The Project

A colour-changing illuminated frisbee for kids in grades 5 and 6 to assemble with soldering irons. The device uses a microcontroller running software-based PWM firmware to independently control the brightness of Red, Green and Blue channels.

Design Constraints

  • Cost – A very limited budget was available per kit was available so a strategy of low parts count & donated parts was pursued.
  • Complexity – As the kits are being assembled by young children and are also being attached to a frisbee which is expected to fly, as few parts as necessary were used to save on build time and weight.
  • Fun – The final product had to be worth the effort for the kids.

My Role

  • Parts Selection. More esoteric parts, such as the common-anode 5mm RGB LEDs, had to be selected and sourced, giving consideration to both performance and price.
  • Circuit Board Layout. The board has to be easy to assemble and small while implementing all the required functionality.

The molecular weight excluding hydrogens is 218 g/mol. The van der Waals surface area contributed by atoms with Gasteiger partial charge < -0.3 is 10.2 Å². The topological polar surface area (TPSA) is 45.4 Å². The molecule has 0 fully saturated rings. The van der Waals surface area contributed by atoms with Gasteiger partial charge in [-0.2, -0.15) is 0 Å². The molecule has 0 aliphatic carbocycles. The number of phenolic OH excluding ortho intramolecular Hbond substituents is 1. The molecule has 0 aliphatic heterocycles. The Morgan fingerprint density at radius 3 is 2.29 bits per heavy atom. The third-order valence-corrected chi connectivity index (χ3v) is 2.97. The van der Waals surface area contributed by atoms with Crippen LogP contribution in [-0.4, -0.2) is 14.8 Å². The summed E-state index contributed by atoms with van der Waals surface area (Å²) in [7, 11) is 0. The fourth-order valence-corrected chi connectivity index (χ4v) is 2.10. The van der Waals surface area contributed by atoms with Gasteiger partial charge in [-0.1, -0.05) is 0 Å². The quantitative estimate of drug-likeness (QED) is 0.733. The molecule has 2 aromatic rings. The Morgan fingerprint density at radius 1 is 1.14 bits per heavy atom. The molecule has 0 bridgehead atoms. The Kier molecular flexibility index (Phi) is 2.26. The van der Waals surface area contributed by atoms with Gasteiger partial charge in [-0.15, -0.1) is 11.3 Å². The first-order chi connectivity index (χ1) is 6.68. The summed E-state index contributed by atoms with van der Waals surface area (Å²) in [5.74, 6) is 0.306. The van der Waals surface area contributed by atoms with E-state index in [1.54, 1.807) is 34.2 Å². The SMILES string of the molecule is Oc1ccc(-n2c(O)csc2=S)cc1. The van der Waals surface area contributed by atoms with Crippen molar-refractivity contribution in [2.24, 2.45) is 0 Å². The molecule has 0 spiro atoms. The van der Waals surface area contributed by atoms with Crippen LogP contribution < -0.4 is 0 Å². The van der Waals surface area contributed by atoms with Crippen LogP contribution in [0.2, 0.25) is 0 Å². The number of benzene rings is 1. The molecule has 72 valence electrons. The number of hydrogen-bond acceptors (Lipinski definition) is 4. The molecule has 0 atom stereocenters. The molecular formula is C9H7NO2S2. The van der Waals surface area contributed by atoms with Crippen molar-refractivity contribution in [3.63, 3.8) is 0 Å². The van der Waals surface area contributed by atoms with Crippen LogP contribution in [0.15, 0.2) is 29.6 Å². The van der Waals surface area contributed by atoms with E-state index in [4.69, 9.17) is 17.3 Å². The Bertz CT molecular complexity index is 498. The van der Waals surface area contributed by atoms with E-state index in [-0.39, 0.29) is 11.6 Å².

• Programming. A flicker-free software PWM implementation was developed for the PIC12F675 microcontroller, along with logic to generate new colours to display.

Lessons Learned

  • Restrictions of Software PWM – Implementing Software-based PWM while also running the microcontroller at a speed appropriate for the expected power supply turned out to be quite computationally expensive, leaving little processing time for colour selection. Initial versions exhibited excessive flicker, due to miscalculations in timer overflow predictions. Further, the PWM loop had to be tuned to execute before a second timer interrupt arrived.
  • Designing with parallel LEDs – This was learned in the first VFO and applied in the VFO2. As different LEDs can have slightly different characteristics (such as forward voltage), it is not possible to put multiple LEDs in parallel with a single current limiting resistor for the group, without having a high failure rate. Adding these resistors increases build complexity, but also ensures that the device will continue to function properly – with the original VFO design, many kits failed before the end of the week.